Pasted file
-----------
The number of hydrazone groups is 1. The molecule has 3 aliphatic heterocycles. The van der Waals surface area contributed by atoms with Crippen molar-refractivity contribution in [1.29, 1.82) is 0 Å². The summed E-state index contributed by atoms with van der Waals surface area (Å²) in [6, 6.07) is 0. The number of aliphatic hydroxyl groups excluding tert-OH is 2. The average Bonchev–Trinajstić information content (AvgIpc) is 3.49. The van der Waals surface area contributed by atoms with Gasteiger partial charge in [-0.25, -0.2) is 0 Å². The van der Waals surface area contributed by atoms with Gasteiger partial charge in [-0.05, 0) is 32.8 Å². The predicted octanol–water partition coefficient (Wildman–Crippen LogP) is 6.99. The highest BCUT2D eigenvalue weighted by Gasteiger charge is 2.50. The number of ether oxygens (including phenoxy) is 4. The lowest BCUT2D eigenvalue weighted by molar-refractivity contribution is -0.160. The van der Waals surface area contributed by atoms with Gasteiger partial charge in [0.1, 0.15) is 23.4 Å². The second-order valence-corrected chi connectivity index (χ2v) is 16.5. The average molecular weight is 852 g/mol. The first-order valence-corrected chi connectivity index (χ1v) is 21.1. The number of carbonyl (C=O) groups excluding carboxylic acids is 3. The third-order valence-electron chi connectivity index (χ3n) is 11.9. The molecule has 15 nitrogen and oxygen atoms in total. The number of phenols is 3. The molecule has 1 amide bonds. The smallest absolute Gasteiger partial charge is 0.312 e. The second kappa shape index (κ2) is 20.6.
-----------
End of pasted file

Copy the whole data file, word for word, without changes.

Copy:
The number of hydrazone groups is 1. The molecule has 3 aliphatic heterocycles. The van der Waals surface area contributed by atoms with Crippen molar-refractivity contribution in [1.29, 1.82) is 0 Å². The summed E-state index contributed by atoms with van der Waals surface area (Å²) in [6, 6.07) is 0. The number of aliphatic hydroxyl groups excluding tert-OH is 2. The average Bonchev–Trinajstić information content (AvgIpc) is 3.49. The van der Waals surface area contributed by atoms with Gasteiger partial charge in [-0.25, -0.2) is 0 Å². The van der Waals surface area contributed by atoms with Gasteiger partial charge in [-0.05, 0) is 32.8 Å². The predicted octanol–water partition coefficient (Wildman–Crippen LogP) is 6.99. The highest BCUT2D eigenvalue weighted by Gasteiger charge is 2.50. The number of ether oxygens (including phenoxy) is 4. The lowest BCUT2D eigenvalue weighted by molar-refractivity contribution is -0.160. The van der Waals surface area contributed by atoms with Gasteiger partial charge in [0.1, 0.15) is 23.4 Å². The second-order valence-corrected chi connectivity index (χ2v) is 16.5. The average molecular weight is 852 g/mol. The first-order valence-corrected chi connectivity index (χ1v) is 21.1. The number of carbonyl (C=O) groups excluding carboxylic acids is 3. The third-order valence-electron chi connectivity index (χ3n) is 11.9. The molecule has 15 nitrogen and oxygen atoms in total. The number of phenols is 3. The molecule has 1 amide bonds. The smallest absolute Gasteiger partial charge is 0.312 e. The second kappa shape index (κ2) is 20.6.